After one round of ToRD’s 2011 regular season, the Gore-Gore Rollergirls and the Chicks Ahoy! find themselves battling for first overall. Historically, these are the two top teams in Toronto Roller Derby and not much seems to have changed this year. Neither were particularly tested in their opening bouts of 2011, as the Chicks dominated a disorganized Smoke City Betties squad 131-22, and the Gores were in control of an overmatched Death Track Dolls for most of their 107-43 victory. And although the Gores earned a one-sided victory the last time these teams met (at the 2010  Battle for the Boot), this is a much different Chicks team. The veteran Chicks squad that qualified for their third championship match in 2010 had the feeling of a “last-chance team,” and there was a certain predictability about them. The influx of fresh faces on the roster has given this year’s team a new spark, and a renewed focus. It was a change predicted by Gores co-captain Brim Stone. “I think the Chicks will have a much stronger and more consistent season [in 2011],” she said in a preseason interview, and so far that has played out after a strong exhibition bout and the one-sided home opener. “But the Gores will still be able to take them!” Brim was quick to add.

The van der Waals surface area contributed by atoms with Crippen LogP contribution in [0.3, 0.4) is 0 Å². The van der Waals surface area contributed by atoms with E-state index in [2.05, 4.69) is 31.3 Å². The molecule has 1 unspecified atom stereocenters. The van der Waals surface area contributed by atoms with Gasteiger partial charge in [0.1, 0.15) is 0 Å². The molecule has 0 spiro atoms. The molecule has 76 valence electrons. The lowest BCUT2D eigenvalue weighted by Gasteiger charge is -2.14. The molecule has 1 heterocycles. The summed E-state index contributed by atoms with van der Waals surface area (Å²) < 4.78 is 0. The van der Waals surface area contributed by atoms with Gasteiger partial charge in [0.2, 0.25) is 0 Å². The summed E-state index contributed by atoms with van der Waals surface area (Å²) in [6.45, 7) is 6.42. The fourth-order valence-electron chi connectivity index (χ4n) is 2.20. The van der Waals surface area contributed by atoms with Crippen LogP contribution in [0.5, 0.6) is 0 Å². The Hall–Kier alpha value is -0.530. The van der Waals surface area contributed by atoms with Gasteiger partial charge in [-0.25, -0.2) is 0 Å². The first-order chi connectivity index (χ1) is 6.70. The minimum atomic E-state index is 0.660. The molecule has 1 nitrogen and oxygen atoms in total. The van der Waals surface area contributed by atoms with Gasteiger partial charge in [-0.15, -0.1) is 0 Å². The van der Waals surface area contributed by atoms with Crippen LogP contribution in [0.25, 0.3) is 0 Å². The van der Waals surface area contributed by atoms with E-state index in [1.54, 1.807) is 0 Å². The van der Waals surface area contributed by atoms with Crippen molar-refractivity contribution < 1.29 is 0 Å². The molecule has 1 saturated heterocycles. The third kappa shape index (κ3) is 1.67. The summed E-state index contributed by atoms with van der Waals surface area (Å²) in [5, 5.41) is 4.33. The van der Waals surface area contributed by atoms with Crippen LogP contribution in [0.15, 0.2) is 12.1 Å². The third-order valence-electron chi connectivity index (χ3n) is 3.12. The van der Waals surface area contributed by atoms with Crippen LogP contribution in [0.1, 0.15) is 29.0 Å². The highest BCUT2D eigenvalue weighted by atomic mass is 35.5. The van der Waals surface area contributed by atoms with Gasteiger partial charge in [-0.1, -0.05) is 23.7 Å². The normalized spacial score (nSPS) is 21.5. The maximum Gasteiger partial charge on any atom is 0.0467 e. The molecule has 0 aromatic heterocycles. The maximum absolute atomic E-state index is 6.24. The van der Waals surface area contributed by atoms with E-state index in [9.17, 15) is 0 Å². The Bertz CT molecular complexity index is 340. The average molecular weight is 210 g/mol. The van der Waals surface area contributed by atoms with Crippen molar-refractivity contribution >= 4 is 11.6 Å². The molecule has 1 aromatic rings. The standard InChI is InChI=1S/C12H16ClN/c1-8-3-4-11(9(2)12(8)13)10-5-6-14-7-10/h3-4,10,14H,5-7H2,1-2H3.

Brim Stone has joined the Gores' jammer rotation this season. (photo by Kevin Konnyu)